¶ Renewable energy accounted for nearly a quarter of China’s power generation last year, even as wind and solar farms with 39 billion kWh of capacity sat idle due to poor planning in the rush to meet Beijing’s green energy targets, the National Energy Administration said. Hydropower was the biggest contributor. [Caixin Media]

A small hydroelectric station across the creek from Yanxiang Lou. Photo by Vmenkov. CC BY-SA 3.0. Wikimedia Commons.

Though they are not big producers, there are some small hydro stations
in China. Photo by Vmenkov. CC BY-SA 3.0. Wikimedia Commons.

¶ The US tech giant Apple has been given the go-ahead to develop a data center in the West of Ireland, to be powered by 30 MW of renewables. National planners An Bord Pleanala said the first phase of the scheme has been given the green light in Athenry. The company is expected to power the 30 MW with onshore wind. [Energy Voice]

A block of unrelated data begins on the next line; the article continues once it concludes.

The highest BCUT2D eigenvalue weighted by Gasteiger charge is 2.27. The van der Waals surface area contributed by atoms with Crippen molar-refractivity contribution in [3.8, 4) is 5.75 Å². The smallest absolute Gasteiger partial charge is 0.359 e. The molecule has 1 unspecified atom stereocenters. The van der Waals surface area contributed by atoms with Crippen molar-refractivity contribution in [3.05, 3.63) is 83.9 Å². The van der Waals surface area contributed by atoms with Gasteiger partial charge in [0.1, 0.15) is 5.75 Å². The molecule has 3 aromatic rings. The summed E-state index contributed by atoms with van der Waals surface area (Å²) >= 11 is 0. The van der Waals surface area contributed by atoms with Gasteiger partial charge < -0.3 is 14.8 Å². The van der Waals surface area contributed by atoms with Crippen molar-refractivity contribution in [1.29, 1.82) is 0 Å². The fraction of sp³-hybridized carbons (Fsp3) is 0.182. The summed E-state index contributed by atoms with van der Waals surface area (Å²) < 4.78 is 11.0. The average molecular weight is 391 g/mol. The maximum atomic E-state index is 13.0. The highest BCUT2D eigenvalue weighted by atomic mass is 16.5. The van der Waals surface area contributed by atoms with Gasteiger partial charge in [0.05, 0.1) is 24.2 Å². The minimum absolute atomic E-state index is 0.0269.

¶ Iberdrola has confirmed that it has won subsidies to develop two wind farms with a combined 32.2 MW in Spain’s Canary Islands. The company and a local partner will build the 13.8-MW Las Aulagas and the 18.4-MW Chimiche II wind farms in Tenerife. They will represent an investment of about €40 million. [reNews]

Iberdrola image

Iberdrola image

¶ Two new wind farm contracts announced this week have been hailed as the final ones necessary to ensure the Australian Capital Territory reaches its goal of using 100% renewable energy by 2020. The two contracts will have wind farms produce 200 MW of renewable power under the Territory’s reverse auction process. [PS News]